JEFFERSON COUNTY SHERIFF'S FIELD TRAINING OFFICER GRADUATION
Pictured Top L-R: Chief Dep. Stanley James, Sheriff Lafayette Woods, Sgt. Kashonda Thompkins, Inv. Terry Wingard, Dep. Tommy Holcomb, Sgt. Richard DeBill, Capt. John Bean
Pictured Bottom L-R: Dep. Brian Sweeney, Dep. Bradley Shell, Cpl. Riley Ramirez, (not pictured Lt. Christopher Grider)
FOR IMMEDIATE RELEASE
Major Gary McClain
Office: 870.541.5351 / Cell: 870.329.5638
JEFFERSON COUNTY SHERIFF'S FIELD TRAINING OFFICER GRADUATION: Jefferson County, Arkansas - October 7, 2021 - The Jefferson County Sheriff's Office conducted its first Field Training Officer (FTO) certification class beginning on October 4, 2021 under the leadership and instruction of Captain John Bean - Training Division Commander. Today, eight (8) experienced officers graduated from the thirty-two (32) hour course. The graduates are: Sgt. Richard DeBill (Redfield Police Department), Lt. Christopher Grider, K-9 Dep. Tommy Holcomb, Cpl. Riley Ramirez, Dep. Bradley Shell, Dep Brian Sweeney, Sgt. Kashonda Thompkins, and Inv. Terry Wingard.
The Field Training Officer (FTO) course covers a wide range of topics such as Leadership Perspectives, Trainee Evaluations & Documentation, Counseling & Motivation, Grammar & Writing Skills, Firearms, Conduct On & Off Duty, Complaints & Misconceptions, Teaching Skills & Lesson Plan Development, and other Critical Training Issues. The students were required to demonstrate, through practical application, the topics learned and were tasked with giving several oral presentations.
Following their graduation, the newly appointed FTOs will be responsible for the field training of newly hired law enforcement officers, which is in addition to the state mandated 13-week basic police academy. The FTO program provides an additional 12 weeks of closely monitored and evaluated on-the-job training across multiple facets of the law enforcement profession.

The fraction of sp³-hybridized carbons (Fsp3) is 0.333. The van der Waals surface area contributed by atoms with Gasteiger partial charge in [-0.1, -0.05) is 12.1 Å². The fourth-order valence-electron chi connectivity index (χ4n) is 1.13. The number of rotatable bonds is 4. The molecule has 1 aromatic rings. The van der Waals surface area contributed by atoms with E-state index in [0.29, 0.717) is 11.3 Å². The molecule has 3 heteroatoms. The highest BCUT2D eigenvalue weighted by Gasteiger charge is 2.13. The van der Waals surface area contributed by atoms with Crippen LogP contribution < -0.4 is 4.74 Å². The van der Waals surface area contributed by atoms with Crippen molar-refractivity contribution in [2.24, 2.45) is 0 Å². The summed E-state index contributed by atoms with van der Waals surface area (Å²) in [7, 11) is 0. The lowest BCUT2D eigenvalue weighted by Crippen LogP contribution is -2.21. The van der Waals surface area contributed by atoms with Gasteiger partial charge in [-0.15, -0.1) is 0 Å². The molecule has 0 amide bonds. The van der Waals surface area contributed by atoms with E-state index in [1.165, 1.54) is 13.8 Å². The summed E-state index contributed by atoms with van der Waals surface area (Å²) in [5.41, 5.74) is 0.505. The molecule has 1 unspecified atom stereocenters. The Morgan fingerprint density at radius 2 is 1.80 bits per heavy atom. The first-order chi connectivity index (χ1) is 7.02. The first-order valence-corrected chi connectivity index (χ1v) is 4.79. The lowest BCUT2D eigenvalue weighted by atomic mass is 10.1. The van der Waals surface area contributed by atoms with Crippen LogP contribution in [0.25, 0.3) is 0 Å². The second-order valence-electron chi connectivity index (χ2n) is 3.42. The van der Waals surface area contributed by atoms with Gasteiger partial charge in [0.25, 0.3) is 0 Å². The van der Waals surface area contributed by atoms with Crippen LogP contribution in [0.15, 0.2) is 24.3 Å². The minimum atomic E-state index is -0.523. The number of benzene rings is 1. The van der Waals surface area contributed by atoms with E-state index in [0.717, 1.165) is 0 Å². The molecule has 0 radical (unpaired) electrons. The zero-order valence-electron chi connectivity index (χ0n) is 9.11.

Field training is an important part of preparing any officer to "go solo" in the "real world". It provides an opportunity for them to continue to learn and apply the basics of policing beyond the classrooms of the training academy. A properly executed field training program aims to evaluate and if necessary remediate an officer's performance before they are approved to serve in a solo role. The goal is to provide better trained and better qualified officers to increase efficiency and effectiveness. A direct result will be an overall improvement in the relationship of law enforcement and the community that we serve. Another positive result of the FTO program is that it can reduce the number of complaints, civil liability, and legal suits against the agency.
We are proud of the great commitment that these FTO graduates have made to furthering the next generation of professional and well-trained law enforcement officers.